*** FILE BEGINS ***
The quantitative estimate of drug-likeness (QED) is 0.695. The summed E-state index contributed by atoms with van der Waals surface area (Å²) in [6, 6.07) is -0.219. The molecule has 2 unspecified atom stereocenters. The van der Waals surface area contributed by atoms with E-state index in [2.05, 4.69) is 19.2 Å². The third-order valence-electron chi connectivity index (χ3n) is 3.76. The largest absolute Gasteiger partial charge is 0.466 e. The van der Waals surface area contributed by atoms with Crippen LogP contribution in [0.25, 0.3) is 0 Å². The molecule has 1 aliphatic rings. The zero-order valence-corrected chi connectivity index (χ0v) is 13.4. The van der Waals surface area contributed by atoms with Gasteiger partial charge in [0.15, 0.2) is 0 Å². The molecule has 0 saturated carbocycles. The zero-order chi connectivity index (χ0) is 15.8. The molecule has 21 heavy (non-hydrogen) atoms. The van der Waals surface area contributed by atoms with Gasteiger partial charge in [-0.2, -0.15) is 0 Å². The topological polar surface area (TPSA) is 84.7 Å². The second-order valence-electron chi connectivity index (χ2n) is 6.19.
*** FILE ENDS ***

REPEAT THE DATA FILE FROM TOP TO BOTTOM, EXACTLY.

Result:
The quantitative estimate of drug-likeness (QED) is 0.695. The summed E-state index contributed by atoms with van der Waals surface area (Å²) in [6, 6.07) is -0.219. The molecule has 2 unspecified atom stereocenters. The van der Waals surface area contributed by atoms with E-state index in [2.05, 4.69) is 19.2 Å². The third-order valence-electron chi connectivity index (χ3n) is 3.76. The largest absolute Gasteiger partial charge is 0.466 e. The van der Waals surface area contributed by atoms with Crippen LogP contribution in [0.25, 0.3) is 0 Å². The molecule has 1 aliphatic rings. The zero-order valence-corrected chi connectivity index (χ0v) is 13.4. The van der Waals surface area contributed by atoms with Gasteiger partial charge in [0.15, 0.2) is 0 Å². The molecule has 0 saturated carbocycles. The zero-order chi connectivity index (χ0) is 15.8. The molecule has 21 heavy (non-hydrogen) atoms. The van der Waals surface area contributed by atoms with Gasteiger partial charge in [-0.2, -0.15) is 0 Å². The topological polar surface area (TPSA) is 84.7 Å². The second-order valence-electron chi connectivity index (χ2n) is 6.19.